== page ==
Part of the appeal of a minigame collection, I think, is that it offers a bite-size portion of a variety of different kinds of games. They last one minute, tops, and then you move on to a racing game,
or a trivia game, or a puzzle game, or just a game where you have to mash the buttons as fast as possible. A good minigame collection — like Bishi Bashi or the best Mario Parties — is like a good round of tapas, with different flavors and textures that complement each other.
Teazle contains 50 minigames, and while there’s a ton of variety, I’m still surprised how many of them involve math. » Read more about Teazle
Earlier this year, I published an article about the work of Hock Wah Yeo, a graphic designer who created some of the most unconventional computer game box designs of the 90s. The article got a lot of attention, including from Gizmodo and Kotaku. It was great to see so much interest in Yeo’s work.
And now, his work is becoming a book! Colpa Press is publishing The Boxes of Hock Wah Yeo, an art book featuring some of Yeo’s iconic design work. The book also includes early development sketches of Yeo’s box designs, as well as an essay about his work by designer Chris Hamamoto. The book itself is a bit of an art object too; look at the exposed notebook-style binding!
Colpa Press is a small-run art book publisher, which previously handled the re-release of Osamu Sato’s The Art of Computer Designing. Only 100 copies of The Boxes of Hock Wah Yeo will be printed, so if you want a copy, pre-order it now!
One of the most rewarding parts of doing this blog is seeing games and designers coming to light again, so it’s especially exciting to see Yeo’s work back in prominence!
There was a commercial that aired constantly on TV in the mid-late-90s for Pure Moods, a compilation album of new-age and world music, featuring artists like Enya and Enigma. The commercials promised not just an album but an experience that transported you to a higher realm of inner peace and pure vibes. It was “the soundtrack for your way of life,” the announcer intoned in a deep, breathy voice. Also, for some reason, it had a rave remix of the X-Files theme song.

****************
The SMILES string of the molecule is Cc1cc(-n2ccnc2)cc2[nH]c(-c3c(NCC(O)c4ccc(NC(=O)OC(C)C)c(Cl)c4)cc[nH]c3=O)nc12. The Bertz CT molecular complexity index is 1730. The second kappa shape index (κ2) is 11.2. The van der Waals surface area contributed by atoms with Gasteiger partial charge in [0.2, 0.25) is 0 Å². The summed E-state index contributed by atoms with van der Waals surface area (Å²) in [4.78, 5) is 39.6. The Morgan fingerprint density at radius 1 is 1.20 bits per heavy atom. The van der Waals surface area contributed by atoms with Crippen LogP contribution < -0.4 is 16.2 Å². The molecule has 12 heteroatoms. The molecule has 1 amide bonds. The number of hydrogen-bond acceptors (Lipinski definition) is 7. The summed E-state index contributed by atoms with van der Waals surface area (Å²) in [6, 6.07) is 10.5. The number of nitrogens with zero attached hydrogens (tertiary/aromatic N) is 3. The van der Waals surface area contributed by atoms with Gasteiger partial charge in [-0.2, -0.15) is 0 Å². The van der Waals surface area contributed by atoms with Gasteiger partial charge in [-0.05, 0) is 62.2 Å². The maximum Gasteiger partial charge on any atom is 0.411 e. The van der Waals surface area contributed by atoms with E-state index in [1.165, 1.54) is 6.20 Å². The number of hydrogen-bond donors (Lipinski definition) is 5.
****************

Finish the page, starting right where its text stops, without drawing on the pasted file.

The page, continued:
The Book of Watermarks feels like Pure Moods taking physical form and becoming an entire world. The setting of this 1999 PlayStation game — released exclusively in Japan but mostly in English with Japanese subtitles — is a sprawling Mediterranean villa with gargantuan cathedrals, libraries, and catacombs. Key music was co-composed by Moya Brennan, a musician best known as the lead vocalist of the new-age Celtic band Clannad, in which she briefly performed with her sister, Enya. Brennan’s non-lyrical vocal themes fade through a synthesized orchestra as the camera sweeps across the rocky shores of the islands. The whole production feels gauzy and dreamlike. I don’t think it’s coincidence that the game shares its name with Enya’s dreamy, breakthrough 1988 album Watermark.
What director Takashi Kobayashi and his team created isn’t exactly a living new-age album though, just like it isn’t exactly an adventure game, or an attempt at a cautionary tale about the internet, or a loose adaptation of The Tempest. Remarkably, The Book of Watermarks is all those things, to varying degrees. What they really created is an ornate puzzle box, one that’s more about a sense of place than it is about the puzzles themselves. » Read more about The Book of Watermarks